Tlaquepaque hosts Mexico's National Handicraft Trade Fair. This Ceramics Festival is aimed at buyers (wholesalers) of Mexican Handicrafts and is ideal for those who buy Mexican handicrafts for export. Further information and dates for this year's event is available online.

As for nightlife, Tlaquepaque has a good selection of cafes, restaurants, and bars that stay open reasonably late, although most of the late night celebrating takes place in downtown Guadalajara.

More Information

If you are a bargain hunter, consider visiting the nearby village of Tonala. Its arts and crafts markets are less touristy than those of Tlaquepaque. A working people's village lacking Tlaquepaque's elegant facades and streets, Tonala's local market offers bargain prices that make the day trip worth it. Plus, in conversation with the artisans and craftsmen, one can learn more about their work. Their markets are open Thursday and Sunday.



Carved Horse



Artsy Pots

agave
Agave Growing Near Town of Tequila


Art in the Brush
Painted Lady in the Brush

Tequila—more than a beverage

Tequila has moved upscale. Celebrities like George Clooney and Justin Timberlake have introduced new artisanal brands, libations to be sipped like fine wine or whiskey. Yet the only spirit that legally can be called 'tequila' must come from the town Tequila, also in Jalisco, a short distance from Guadalajara.

For mile after mile, the hilly terrain surrounding Tequila is blanketed with the greenish blue agave plants, cultivated for distilling the drink.

Tequila is not unlike pulque, which the ancient Aztecs made from raw, fermented agave sap then used in their religious rituals. The conquering Spanish introduced the European technique of distillation. Distilling pulque resulted in the tequila we know today. High-end versions of the beverage are made from 100% agave.

There are four main types—or 'expressions'—of tequila. Blanco (white) is clear, typically un-aged, and conveys agave's vegetal flavors. Smoother reposado (rested) usually sits in large oak casks for two months to a year. Añejo (aged) typically remains in used bourbon barrels for one to three years. Extra añejo is aged for longer than three years.

In the town of Tequila, many distilleries—both boutique and big names like Jose Cuervo, Sauza, and La Cofradia—take visitors through the entire process, from harvest to bottling, then offer samples of the different varieties. Formal tequila tastings and food pairings focus on the subtle nuances found in the flavor of finer tequilas. Drinking tequila in Tequila adds a whole new dimension to the experience.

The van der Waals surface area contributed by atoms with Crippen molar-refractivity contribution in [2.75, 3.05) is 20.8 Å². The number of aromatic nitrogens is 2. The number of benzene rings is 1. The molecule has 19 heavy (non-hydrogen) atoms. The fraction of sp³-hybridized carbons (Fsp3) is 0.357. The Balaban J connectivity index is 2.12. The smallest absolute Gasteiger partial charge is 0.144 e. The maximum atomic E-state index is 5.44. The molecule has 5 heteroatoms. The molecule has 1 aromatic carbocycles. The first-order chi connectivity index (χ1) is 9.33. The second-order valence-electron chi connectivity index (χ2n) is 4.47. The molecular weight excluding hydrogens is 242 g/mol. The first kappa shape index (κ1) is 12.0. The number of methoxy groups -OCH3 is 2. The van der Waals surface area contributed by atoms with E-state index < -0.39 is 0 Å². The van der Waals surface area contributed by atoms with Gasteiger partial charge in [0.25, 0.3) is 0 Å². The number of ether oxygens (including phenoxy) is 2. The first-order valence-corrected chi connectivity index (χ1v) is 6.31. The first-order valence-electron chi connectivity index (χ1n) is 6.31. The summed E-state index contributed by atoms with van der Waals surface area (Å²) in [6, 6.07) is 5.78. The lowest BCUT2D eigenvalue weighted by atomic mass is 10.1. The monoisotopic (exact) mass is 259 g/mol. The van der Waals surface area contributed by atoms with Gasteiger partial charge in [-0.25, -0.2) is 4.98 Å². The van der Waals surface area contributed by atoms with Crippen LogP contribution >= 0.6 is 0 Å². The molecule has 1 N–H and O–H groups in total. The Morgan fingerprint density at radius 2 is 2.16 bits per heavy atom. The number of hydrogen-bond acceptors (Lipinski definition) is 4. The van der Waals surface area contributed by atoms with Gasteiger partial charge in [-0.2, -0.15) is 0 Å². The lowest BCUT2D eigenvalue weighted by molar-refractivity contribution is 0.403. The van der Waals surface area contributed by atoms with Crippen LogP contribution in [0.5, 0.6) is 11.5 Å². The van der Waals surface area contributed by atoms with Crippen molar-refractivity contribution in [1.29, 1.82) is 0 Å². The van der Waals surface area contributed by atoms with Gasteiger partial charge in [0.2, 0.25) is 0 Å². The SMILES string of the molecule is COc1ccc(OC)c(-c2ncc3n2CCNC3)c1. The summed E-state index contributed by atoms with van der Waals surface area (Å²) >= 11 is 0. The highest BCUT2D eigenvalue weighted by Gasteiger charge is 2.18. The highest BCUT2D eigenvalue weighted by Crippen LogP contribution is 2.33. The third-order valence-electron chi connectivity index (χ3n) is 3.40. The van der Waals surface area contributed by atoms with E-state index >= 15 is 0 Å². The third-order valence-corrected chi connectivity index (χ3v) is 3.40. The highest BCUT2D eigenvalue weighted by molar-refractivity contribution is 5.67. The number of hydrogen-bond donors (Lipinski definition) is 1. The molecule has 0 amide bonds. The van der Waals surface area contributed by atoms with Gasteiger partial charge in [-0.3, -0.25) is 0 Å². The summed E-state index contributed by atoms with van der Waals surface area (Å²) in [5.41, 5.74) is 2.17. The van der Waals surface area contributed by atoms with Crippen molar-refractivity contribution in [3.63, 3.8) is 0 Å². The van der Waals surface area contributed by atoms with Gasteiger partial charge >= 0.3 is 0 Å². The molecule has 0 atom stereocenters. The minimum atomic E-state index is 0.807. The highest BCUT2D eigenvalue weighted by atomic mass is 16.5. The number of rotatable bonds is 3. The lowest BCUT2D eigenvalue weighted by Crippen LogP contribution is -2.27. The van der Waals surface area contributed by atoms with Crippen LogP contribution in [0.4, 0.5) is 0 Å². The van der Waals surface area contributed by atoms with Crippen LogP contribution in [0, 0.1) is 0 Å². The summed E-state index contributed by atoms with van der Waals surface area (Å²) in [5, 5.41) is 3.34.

Called the jima, harvesting the agave is still done manually with the same razor-sharp tool as in the past. At one distillery, flanked by fountains and lush landscaping, tourists are invited to assist a traditional jimador—a Mexican farmer in charge of harvesting the plant. It's not an easy task.

Another distillery has a duck pond and a succulent garden. They provide horses and bicycles to explore the area. Their restaurant, situated in an underground cave, serves up traditional regional cuisine. Dinner is part of their special "Tour of the Senses" for three or more people. For guests staying overnight, the distillery has an attached boutique hotel beside the agave plants.

The town has other hotels, too, featuring traditional Mexican architecture and décor, an outdoor pool, and a spa built in an old granary.

One of the ways to get to Tequila is via railroad. Two distilleries operate competing train rides from Guadalajara. On board, mariachi bands dressed in traditional regalia serenade passengers.

Take that Medical or Dental Vacation

Guadalajara, Tlaquepaque, Tonala, and Tequila are all close enough to be a day trip while staying on Lakeside or you might visit them on your way in to Lake Chapala or on your way back out to the airport.

If you enjoy traveling with another, familiarize them with this site, too.

With an international airport in Guadalajara and quite close—just a half hour drive over the hill—flying to an appointment with any of the professionals providing care through DocTours is easily accomplished.

Craftsmen Demonstrate